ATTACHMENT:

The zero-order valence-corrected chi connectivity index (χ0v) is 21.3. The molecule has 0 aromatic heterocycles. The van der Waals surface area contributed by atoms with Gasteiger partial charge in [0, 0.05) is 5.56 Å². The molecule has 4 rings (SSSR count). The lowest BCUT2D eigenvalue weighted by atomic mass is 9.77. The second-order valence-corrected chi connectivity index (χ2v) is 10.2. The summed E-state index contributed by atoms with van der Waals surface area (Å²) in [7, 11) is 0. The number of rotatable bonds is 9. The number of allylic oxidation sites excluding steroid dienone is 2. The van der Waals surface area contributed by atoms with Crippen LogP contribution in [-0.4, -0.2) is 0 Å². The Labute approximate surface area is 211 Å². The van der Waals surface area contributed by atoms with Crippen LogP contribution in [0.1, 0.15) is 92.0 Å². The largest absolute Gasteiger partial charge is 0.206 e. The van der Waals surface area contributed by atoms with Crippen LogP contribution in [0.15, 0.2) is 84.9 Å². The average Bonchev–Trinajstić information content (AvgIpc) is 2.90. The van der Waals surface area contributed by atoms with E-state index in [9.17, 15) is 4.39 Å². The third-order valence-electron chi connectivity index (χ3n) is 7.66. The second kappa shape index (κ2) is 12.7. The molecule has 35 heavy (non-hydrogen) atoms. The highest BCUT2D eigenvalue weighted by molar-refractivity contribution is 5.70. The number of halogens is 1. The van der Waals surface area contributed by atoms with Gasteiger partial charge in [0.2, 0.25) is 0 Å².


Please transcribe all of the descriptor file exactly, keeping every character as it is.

The zero-order valence-corrected chi connectivity index (χ0v) is 21.3. The molecule has 0 aromatic heterocycles. The van der Waals surface area contributed by atoms with Gasteiger partial charge in [0, 0.05) is 5.56 Å². The molecule has 4 rings (SSSR count). The lowest BCUT2D eigenvalue weighted by atomic mass is 9.77. The second-order valence-corrected chi connectivity index (χ2v) is 10.2. The summed E-state index contributed by atoms with van der Waals surface area (Å²) in [7, 11) is 0. The number of rotatable bonds is 9. The number of allylic oxidation sites excluding steroid dienone is 2. The van der Waals surface area contributed by atoms with Crippen LogP contribution in [-0.4, -0.2) is 0 Å². The Labute approximate surface area is 211 Å². The van der Waals surface area contributed by atoms with Crippen LogP contribution in [0.1, 0.15) is 92.0 Å². The largest absolute Gasteiger partial charge is 0.206 e. The van der Waals surface area contributed by atoms with Crippen LogP contribution in [0.15, 0.2) is 84.9 Å². The average Bonchev–Trinajstić information content (AvgIpc) is 2.90. The van der Waals surface area contributed by atoms with E-state index in [9.17, 15) is 4.39 Å². The third-order valence-electron chi connectivity index (χ3n) is 7.66. The second kappa shape index (κ2) is 12.7. The molecule has 35 heavy (non-hydrogen) atoms. The highest BCUT2D eigenvalue weighted by molar-refractivity contribution is 5.70. The number of halogens is 1. The van der Waals surface area contributed by atoms with Gasteiger partial charge in [0.2, 0.25) is 0 Å².